Thursday, March 18, 1999 Published at 11:10 GMT
Ivory heads for Japan
Before the ivory ban, African elephants were approaching extinction
For the first time in 10 years ivory tusks go on sale after the temporary lifting of an international ban.
The UN Convention on International Trade in Endangered Species (Cites) agreed to a one-off sale of nearly 60 tonnes of stockpiled ivory with money raised going towards conservation programmes in Africa.
The decision was made after pressure from Botswana, Namibia and Zimbabwe at a meeting in Geneva in February.
Campaigners against the ivory trade fear it will spark a new demand for ivory and encourage smuggling.
In Namibia, an ivory auction takes place on 7 April with only Japanese bidders taking part.
None of the tusks for sale come from poachers - the elephants died naturally or were culled.
In Japan, ivory craftsmen have welcomed the move and sales of ivory in Japan are expected to rise.
In the 1980s Japan was the biggest buyer of ivory in the world. In that decade the population of the African elephant dropped by half.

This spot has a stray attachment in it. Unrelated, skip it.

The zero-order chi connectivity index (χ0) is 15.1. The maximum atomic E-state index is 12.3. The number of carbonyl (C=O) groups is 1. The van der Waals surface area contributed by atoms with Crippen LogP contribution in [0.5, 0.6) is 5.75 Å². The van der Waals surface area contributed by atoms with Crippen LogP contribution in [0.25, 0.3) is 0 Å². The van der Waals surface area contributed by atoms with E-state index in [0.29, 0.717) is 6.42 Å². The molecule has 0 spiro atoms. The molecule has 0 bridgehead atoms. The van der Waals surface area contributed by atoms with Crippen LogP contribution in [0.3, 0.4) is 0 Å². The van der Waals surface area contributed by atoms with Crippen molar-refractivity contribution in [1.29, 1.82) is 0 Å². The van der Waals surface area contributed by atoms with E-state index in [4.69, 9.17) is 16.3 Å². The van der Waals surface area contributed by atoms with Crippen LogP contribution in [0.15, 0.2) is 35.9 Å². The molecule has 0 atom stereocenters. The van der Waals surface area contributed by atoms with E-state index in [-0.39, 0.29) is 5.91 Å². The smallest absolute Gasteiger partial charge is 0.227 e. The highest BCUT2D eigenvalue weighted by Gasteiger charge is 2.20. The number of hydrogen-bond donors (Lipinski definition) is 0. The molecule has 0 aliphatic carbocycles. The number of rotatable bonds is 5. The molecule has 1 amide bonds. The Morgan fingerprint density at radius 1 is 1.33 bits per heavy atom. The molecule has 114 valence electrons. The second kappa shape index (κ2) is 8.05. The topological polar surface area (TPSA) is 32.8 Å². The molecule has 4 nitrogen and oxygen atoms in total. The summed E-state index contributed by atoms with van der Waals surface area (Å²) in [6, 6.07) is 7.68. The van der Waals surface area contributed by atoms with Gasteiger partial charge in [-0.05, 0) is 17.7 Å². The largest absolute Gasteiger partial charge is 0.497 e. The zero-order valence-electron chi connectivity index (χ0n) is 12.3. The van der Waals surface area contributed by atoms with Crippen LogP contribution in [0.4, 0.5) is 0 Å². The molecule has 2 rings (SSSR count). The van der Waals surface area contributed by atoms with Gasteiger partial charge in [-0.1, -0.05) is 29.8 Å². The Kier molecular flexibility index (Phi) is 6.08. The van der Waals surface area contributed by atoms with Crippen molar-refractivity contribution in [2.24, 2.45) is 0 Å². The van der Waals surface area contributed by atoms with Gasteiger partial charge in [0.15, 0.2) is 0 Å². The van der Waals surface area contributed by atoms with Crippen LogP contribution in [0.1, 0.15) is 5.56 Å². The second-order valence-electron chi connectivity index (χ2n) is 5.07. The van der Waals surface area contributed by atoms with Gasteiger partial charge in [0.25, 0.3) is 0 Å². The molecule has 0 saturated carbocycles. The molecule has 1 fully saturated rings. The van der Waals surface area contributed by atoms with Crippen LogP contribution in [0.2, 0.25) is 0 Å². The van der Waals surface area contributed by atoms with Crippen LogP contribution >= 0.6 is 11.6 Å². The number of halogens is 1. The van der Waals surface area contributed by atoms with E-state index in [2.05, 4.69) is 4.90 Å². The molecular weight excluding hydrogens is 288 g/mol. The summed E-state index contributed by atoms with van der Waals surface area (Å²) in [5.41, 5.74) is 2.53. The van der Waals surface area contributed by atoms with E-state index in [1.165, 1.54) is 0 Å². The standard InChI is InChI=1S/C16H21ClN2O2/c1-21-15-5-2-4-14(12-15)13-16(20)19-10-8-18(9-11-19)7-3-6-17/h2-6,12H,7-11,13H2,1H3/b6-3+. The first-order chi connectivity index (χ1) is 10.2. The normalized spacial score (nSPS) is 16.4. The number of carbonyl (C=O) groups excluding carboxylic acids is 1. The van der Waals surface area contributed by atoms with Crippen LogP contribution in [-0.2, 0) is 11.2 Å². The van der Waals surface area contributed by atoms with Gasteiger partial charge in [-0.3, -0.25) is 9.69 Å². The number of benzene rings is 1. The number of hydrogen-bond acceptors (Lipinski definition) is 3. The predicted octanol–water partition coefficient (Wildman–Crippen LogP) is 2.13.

Zimbabwe, Namibia and Botswana - known as the ZNB group - argue their herds of African elephants are now so large they are damaging the environment. They say the elephants are destroying the vegetation on which other animal species depend. The elephants are also accused of trampling croplands.
They have large stockpiles of ivory. Zimbabwe has the tusks of more than 1,000 elephants stored in one strong room alone. Its current value is thought to be £10m.
In other African countries elephant numbers have yet to recover from the poaching of the 1970s and 1980s.
Kenya, has been one of the biggest supporters of the ban. It lost 85% of its elephants to poaching between 1973 and 1987.
After the ban Kenya, which was losing 3,500 animals annually to poachers in the early 1980s, only lost about 50 in 1993.